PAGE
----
Shariah Real Estate Finance Goes Global, published in Global Property News

Published in Global Property News

Demand for Shariah-compliant real estate finance - permissible under Islamic law - has reached such a peak that new funds and vehicles are being established at an unprecedented rate in a wide range of locations.

Islamic finance as a whole is thought to be worth upwards of $800bn, while Shariah-compliant assets held by investors from the Gulf states and Asia Pacific total $267bn, according to Emirates Business publication. The number of Shariah-compliant funds is expected to reach 1,000 by 2010.

In Japan, the finance ministry has tabled a proposed amendment to the country's banking law to allow Japanese banks to offer Islamic finance products. It is already possible to invest in 'sukuks' (Shariah-compliant bonds) in Malaysia, with Hong Kong, Indonesia and Singapore soon to follow.

Kuwait's Boubyan Bank became the first Islamic bank to offer a Shariah compliant real estate financing structure in Japan earlier this year, known as the Boubyan Global Real Estate Fund, in conjunction with two Japanese real estate partners. The fund took two years to structure, since no Shariah compliant financing previously existed in Japan. But the lure of billions of dollars of potential investment from the Gulf was enough for any qualms to be put aside.

In a nutshell, Shariah compliance depends on no interest being earned or paid, that there should be low risk to investments, and they should not involve gambling, alcohol, tobacco, cinema, weapons, pork or pornography. Instead of interest, agreements involve earning profits by charging rentals on leased assets ('ijarah'), on purchase and resale at a higher value ('murabahah'), asset-backed bonds with proportional ownership ('sukuk') and profit and loss sharing according to proportional investment ('musharakah').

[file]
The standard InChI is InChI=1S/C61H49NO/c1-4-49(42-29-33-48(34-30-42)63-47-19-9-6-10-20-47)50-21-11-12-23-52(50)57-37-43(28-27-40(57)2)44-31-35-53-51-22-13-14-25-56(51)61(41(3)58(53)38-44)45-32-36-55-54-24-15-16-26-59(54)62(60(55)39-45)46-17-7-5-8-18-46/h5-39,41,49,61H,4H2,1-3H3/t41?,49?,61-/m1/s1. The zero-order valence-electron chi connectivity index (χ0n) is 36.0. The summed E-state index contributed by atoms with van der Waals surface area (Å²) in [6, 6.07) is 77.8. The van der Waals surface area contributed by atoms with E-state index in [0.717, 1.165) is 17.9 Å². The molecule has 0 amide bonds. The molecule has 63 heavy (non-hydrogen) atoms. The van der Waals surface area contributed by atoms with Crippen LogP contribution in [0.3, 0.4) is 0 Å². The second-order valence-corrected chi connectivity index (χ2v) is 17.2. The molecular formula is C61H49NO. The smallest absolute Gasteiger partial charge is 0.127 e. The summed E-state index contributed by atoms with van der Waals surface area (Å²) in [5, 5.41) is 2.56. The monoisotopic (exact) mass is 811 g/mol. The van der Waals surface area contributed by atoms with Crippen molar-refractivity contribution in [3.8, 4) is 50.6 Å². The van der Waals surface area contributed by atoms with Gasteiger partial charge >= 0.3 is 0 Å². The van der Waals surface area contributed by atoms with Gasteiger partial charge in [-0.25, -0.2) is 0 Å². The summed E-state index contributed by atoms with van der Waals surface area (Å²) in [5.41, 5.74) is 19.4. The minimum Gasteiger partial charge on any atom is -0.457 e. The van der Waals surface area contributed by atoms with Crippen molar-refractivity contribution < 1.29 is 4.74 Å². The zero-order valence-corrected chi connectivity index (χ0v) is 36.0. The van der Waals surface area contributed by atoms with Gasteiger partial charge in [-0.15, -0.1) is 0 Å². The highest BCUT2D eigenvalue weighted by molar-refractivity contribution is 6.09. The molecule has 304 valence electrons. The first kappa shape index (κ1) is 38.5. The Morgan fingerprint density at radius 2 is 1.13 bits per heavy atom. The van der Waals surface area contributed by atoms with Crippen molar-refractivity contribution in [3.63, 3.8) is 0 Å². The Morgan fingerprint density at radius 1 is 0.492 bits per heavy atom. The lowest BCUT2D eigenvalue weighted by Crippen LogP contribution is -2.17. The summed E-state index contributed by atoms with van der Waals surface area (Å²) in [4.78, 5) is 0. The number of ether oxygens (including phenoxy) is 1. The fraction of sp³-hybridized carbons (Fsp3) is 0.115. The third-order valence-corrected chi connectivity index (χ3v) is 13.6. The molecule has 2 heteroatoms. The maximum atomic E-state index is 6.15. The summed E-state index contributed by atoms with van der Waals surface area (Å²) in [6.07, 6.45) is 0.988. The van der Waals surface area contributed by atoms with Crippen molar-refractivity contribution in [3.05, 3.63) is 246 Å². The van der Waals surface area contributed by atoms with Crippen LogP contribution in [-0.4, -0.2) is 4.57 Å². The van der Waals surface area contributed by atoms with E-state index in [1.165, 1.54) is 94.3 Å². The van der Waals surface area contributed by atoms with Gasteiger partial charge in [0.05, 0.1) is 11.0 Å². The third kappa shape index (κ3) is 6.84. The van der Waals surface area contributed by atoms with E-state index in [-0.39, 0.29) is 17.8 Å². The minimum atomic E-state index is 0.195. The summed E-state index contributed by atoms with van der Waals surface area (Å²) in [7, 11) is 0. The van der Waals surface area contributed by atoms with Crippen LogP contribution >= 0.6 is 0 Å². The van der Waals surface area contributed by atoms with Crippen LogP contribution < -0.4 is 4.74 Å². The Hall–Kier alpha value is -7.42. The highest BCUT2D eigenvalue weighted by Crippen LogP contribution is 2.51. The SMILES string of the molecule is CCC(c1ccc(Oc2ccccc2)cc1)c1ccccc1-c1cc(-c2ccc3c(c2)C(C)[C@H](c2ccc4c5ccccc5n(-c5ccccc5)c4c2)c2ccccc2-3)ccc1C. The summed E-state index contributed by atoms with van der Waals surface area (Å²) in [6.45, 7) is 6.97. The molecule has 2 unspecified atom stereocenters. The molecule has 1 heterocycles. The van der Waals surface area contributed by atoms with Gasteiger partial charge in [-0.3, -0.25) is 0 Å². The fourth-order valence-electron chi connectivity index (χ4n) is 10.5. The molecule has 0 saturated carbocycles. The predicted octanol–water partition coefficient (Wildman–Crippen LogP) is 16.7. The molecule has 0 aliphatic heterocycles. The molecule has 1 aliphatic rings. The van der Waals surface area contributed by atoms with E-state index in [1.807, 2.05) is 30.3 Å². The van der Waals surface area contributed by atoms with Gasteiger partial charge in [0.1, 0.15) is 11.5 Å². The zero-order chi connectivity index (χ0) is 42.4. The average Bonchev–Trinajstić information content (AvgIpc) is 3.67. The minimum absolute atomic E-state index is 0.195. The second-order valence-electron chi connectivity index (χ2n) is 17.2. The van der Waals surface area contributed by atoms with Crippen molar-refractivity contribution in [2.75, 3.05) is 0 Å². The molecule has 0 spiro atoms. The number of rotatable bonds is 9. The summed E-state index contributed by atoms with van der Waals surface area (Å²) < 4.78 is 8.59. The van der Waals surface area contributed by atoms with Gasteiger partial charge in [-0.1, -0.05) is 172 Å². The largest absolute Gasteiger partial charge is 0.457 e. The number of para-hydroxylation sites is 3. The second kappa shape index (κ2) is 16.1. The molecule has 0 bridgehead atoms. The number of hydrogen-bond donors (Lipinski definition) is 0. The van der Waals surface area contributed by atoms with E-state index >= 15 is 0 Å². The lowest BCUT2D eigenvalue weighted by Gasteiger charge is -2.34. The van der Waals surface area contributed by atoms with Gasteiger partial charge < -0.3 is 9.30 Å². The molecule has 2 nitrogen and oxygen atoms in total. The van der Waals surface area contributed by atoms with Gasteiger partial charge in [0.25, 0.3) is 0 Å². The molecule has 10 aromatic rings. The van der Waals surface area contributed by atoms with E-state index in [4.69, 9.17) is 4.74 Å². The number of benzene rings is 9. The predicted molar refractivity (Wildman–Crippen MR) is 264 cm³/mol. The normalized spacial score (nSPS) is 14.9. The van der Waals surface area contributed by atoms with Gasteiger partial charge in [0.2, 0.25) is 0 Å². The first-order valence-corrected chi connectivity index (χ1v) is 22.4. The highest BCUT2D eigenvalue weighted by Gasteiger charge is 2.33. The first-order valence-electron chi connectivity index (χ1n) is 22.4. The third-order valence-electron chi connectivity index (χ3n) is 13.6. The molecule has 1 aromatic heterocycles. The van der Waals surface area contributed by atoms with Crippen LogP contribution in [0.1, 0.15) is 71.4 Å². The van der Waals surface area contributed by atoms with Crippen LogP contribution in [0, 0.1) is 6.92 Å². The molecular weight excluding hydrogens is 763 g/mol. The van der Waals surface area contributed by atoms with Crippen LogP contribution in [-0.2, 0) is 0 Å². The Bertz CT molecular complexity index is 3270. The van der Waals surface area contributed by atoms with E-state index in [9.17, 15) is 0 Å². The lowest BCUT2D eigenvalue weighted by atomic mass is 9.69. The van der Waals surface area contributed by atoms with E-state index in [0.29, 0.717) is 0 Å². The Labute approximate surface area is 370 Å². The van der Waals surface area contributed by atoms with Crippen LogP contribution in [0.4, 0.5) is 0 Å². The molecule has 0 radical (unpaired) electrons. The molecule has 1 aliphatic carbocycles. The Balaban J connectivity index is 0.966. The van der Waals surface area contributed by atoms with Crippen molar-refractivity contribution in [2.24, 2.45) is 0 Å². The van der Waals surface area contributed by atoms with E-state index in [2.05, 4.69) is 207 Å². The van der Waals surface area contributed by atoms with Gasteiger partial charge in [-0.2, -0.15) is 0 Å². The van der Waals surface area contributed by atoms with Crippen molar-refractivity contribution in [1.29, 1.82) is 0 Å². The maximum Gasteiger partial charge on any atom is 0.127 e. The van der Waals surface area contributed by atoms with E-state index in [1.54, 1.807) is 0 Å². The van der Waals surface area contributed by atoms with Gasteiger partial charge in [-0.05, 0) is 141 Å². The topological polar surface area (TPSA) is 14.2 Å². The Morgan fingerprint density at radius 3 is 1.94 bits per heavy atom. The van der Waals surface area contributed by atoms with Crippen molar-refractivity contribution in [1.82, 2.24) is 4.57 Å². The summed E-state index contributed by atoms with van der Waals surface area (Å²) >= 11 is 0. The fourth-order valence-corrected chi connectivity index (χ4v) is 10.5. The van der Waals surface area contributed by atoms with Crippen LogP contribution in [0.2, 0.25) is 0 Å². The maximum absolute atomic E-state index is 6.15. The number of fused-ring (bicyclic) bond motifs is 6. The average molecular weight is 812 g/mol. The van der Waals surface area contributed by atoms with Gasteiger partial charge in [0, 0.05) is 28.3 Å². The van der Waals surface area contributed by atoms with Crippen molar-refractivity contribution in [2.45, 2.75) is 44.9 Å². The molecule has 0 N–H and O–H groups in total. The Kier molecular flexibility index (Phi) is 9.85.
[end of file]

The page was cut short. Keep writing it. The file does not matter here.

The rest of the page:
The potential disadvantages of Shariah-compliant finance are that each investment theoretically needs to be approved by a panel of scholars, which can be time consuming, and that the purchase and resale model of murabahah can lead to double taxation through stamp duty.

The UK has already taken steps to remove this pitfall, helping to make London a hub of Islamic finance. Several new funds have been established in the past couple of years, and many UK banks now offer Shariah-compliant finance for real estate purchase and investment.

Some established real estate funds are now converting themselves into Shariah-compliant vehicles in order to capitalise on the surging demand. Singapore-listed Cambridge Industrial Trust is one example. National Australia Bank - the country's largest - is to invest $35m in the fund, which will be among the first Shariah-compliant Real Estate Investment Trusts (Reits) in the world and certainly the first in Singapore. Its current portfolio has 43 properties valued at $677m.

Besides the attractions of finding a home for oil-rich investors to place their money, Shariah-compliance is viewed by some as an ethically worthwhile act in itself. "It represents an opportunity for the real estate profession to contribute positively to a more ethical approach to investment and development," says Stephen Brown, head of research at the Royal Institution of Chartered Surveyors in London.